The De Soto Canyon wreck’s wooden hull frames as observed during the 2012 R/V Falkor investigation of the site using the DSSI Global Explorer ROV.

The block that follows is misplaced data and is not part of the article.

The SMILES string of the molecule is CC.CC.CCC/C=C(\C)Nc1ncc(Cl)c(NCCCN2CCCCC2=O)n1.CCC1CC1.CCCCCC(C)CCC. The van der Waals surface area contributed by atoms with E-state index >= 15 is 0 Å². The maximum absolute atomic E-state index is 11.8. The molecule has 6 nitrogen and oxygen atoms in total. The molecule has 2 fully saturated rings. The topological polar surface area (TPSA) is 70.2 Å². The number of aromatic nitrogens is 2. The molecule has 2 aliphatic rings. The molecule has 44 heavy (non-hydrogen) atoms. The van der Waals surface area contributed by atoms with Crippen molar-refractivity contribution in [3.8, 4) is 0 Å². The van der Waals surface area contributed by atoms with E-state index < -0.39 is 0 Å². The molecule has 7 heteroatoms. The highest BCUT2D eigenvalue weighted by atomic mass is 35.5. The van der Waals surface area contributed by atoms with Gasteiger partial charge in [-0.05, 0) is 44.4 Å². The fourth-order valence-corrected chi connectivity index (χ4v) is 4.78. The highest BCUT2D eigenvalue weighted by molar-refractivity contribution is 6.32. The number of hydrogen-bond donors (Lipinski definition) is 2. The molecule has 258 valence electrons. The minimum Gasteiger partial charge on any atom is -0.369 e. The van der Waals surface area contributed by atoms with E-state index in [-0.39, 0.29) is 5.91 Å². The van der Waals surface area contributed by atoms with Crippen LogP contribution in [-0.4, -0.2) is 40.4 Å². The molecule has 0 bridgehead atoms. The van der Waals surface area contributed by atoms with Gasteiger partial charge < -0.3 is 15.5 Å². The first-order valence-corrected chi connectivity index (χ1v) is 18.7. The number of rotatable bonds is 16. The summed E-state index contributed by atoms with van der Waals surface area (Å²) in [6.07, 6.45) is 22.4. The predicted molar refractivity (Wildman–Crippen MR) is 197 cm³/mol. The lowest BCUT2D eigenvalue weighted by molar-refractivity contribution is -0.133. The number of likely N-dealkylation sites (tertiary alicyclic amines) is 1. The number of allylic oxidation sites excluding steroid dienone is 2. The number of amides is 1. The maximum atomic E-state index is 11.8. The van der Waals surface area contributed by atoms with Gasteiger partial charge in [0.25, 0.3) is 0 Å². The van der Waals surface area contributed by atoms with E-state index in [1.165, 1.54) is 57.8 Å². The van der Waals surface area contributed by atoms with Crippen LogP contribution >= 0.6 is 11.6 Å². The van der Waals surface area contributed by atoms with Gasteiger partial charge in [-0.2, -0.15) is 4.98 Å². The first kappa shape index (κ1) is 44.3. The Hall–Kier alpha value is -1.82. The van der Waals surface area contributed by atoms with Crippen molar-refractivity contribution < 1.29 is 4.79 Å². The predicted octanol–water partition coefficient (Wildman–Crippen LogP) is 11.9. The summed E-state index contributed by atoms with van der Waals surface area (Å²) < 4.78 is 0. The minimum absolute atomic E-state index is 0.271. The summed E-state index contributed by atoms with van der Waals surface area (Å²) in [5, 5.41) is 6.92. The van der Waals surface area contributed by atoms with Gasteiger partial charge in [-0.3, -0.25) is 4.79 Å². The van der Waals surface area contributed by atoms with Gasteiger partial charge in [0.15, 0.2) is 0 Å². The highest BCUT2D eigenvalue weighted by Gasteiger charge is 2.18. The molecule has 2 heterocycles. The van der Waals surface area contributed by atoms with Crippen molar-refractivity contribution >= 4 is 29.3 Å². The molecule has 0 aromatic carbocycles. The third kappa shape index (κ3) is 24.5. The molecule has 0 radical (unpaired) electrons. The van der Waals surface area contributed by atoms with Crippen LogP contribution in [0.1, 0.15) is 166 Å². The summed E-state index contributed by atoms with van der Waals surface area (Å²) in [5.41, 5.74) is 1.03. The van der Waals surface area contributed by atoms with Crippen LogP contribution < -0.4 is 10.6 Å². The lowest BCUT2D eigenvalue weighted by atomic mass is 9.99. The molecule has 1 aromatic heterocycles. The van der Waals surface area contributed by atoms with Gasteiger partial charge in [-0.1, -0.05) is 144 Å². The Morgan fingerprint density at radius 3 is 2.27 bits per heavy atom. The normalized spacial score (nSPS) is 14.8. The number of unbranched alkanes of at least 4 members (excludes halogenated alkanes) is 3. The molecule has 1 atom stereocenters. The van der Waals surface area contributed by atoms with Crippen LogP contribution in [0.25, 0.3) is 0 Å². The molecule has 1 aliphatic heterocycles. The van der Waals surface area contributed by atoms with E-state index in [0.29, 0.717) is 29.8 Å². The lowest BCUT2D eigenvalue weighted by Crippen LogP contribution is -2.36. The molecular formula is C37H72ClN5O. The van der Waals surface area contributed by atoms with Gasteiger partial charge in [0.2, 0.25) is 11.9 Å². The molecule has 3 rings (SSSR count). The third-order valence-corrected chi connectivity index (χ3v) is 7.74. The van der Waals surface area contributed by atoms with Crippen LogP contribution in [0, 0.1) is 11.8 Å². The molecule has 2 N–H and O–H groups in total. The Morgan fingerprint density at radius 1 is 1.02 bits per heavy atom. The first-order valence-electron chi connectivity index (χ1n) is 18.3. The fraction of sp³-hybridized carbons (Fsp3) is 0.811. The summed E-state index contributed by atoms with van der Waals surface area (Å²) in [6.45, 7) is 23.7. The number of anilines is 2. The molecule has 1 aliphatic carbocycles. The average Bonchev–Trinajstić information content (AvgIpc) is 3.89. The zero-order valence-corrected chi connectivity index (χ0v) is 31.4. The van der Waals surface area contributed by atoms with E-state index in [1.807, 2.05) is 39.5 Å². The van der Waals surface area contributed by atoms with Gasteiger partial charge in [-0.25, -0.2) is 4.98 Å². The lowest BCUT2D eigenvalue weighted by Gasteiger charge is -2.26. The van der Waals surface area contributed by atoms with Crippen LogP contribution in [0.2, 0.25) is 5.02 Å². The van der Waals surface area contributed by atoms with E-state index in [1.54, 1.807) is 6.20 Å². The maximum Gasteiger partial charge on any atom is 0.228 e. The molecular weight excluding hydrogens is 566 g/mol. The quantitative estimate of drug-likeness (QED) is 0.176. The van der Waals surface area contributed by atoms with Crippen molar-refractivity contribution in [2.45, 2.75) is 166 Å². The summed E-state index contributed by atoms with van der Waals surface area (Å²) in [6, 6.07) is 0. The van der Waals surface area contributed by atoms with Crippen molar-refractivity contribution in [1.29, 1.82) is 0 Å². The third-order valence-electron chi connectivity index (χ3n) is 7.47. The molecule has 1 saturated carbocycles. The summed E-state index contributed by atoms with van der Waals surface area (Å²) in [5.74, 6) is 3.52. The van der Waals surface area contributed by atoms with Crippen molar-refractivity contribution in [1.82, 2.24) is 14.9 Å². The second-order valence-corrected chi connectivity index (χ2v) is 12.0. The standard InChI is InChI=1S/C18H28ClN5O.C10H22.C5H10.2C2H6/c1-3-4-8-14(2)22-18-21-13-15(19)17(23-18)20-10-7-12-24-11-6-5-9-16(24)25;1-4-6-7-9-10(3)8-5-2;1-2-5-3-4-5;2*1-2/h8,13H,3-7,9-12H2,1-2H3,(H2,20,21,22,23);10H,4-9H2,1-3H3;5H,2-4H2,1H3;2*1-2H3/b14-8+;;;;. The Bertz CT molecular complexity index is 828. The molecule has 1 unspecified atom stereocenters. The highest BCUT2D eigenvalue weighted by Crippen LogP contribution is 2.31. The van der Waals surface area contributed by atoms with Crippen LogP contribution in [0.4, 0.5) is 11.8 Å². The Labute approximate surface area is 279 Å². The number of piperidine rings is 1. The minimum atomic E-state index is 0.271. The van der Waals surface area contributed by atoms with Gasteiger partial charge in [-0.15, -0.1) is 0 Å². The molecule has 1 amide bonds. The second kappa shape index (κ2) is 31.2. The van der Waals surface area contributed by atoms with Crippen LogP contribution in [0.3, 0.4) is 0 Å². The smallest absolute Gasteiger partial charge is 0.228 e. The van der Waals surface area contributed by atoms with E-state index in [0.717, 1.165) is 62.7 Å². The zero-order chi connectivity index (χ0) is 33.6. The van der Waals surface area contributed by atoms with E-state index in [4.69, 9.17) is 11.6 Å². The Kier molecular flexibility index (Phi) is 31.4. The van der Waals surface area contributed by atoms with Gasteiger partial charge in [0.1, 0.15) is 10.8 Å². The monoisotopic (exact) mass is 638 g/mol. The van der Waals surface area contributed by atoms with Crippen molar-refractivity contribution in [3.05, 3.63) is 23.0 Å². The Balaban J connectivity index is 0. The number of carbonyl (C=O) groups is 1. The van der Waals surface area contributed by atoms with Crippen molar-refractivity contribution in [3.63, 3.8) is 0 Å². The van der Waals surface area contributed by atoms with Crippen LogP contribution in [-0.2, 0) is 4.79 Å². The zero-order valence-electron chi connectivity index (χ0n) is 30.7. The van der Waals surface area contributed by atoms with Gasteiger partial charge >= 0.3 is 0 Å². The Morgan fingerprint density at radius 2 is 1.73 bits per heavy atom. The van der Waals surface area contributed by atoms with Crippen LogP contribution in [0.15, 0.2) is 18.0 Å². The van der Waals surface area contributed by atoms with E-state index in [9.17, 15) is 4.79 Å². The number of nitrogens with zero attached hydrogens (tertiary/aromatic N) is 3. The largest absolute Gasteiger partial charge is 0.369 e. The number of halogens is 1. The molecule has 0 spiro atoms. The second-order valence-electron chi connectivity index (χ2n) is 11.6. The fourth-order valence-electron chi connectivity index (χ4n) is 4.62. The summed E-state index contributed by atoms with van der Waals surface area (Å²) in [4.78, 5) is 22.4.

The De Soto Canyon Wreck was first identified as a possible shipwreck during a 2012 AUV survey by C&C Technologies for Shell Oil in the De Soto Canyon leasing area. The sonar target measured approximately 77 ft. (23.4) in length by 23 ft. (7 m) in width with a maximum relief of less than 3 ft. (1 m) off the seafloor. It appeared to represent the partially buried remains of a wooden-hulled sailing ship. Later in 2012, the Schmidt Ocean Institute’s research vessel Falkor conducted a brief ROV investigation of this sonar target for BOEM. Using Deep Sea Systems International’s Global Explorer ROV, the investigation confirmed that the sonar target was indeed a historic shipwreck. Artifacts such as glass bottles were observed along with partially exposed wooden frames. Based on this limited investigation, the site appears to pre-date the 19th century and could date possibly as early as the late 17th century. This wreck lies in more than 7,500 ft. of water, southeast and downslope of the Macondo wellhead.